Верховный суд Индии принял важное решение по вопросу о том, может ли арбитраж взыскать проценты, когда это категорически запрещено договором, заключенным между сторонами спора. Суд констатировал, что арбитраж не имеет права взыскивать проценты на долг в силу специального запрета в контракте на уплату процентов, если же такого запрета нет, то арбитраж вправе принять решение о взыскании процентов.
In Union of India v Krafters Engineering and Leasing (P) Ltd,(1) the Supreme Court made an important pronouncement on whether an arbitrator had jurisdiction to grant interest, even when the agreement entered into between the parties categorically prohibited the same. The court observed that, in view of the specific prohibition of contract contained in Clause 1.15, the arbitrator did not have the power to grant interest. However, the court clarified that where an agreement between the parties does not prohibit the granting of interest, a party claimed interest and such dispute is then referred to the arbitrator, the arbitrator has the power to award interest pendente lite (ie, pending litigation).
On May 16 1988 the respondent was awarded a contract for work on the Bhusawal Division of the Central Railway. On completion of the contract, the respondent raised certain disputes before the High Court, following which the High Court directed the Central Railway to appoint an arbitrator and refer the disputes for adjudication. The appointed arbitrator could not deliberate the matter within the time limit and the respondent therefore invoked the jurisdiction of the umpire. The umpire passed an award and directed that a bank guarantee, previously granted towards a security deposit against a particular claim of the respondent, be returned.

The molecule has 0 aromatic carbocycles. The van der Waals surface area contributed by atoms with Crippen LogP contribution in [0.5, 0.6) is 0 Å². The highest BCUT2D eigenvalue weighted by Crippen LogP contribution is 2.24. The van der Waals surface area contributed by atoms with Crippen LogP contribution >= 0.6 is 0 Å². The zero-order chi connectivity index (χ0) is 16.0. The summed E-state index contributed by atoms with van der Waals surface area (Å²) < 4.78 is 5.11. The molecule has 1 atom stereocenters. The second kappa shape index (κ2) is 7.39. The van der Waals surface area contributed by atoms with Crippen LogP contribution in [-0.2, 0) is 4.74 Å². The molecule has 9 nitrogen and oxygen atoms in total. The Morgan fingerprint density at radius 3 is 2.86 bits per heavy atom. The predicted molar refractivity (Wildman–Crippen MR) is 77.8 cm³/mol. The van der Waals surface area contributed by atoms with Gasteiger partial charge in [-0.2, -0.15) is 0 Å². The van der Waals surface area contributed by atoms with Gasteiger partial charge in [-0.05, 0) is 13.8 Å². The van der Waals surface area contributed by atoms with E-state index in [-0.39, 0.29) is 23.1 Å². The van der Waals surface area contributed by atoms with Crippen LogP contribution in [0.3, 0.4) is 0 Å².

Interestingly, Clause 1.15 of the general conditions of contract between the parties indicates that the arbitrator did not have the power to award interest pendente lite. The relevant clause read as follows:
«1.15 Interest on Amounts — No interest will be payable upon the Earnest Money or the SecurityDeposit or amounts payable to the Contractor under the Contract but Government Securitiesdeposited in terms of Clause 1.14.4 will be repayable with interest accrued thereon.«
Challenging the award given by the umpire, the appellant filed an arbitration petition before the High Court where the single judge dismissed its petition. The appellant appealed before the Division Bench of the High Court. The bench dismissed the appeal on similar grounds to the single judge’s order. The appellant accordingly appealed to the Supreme Court, asking for clarification of whether the arbitrator had the jurisdiction to grant interest despite the agreement between the parties prohibiting the same.
The appellant contended that no interest was payable on the amount payable to the contractor under the terms of the contract. In contrast, the respondent argued that, irrespective of the bar in the contract, the arbitrator had the power to award interest.
The Supreme Court relied on two of its earlier decisions rendered under the Arbitration Act 1940, namelySecretary, Irrigation Department, Government of Orissa v GC Roy(2) and Executive Engineer, Dhenkanal Minor Irrigation Division, Orissa v NC Budharaj.(3)
In Secretary, Irrigation Department of Orissa the court held: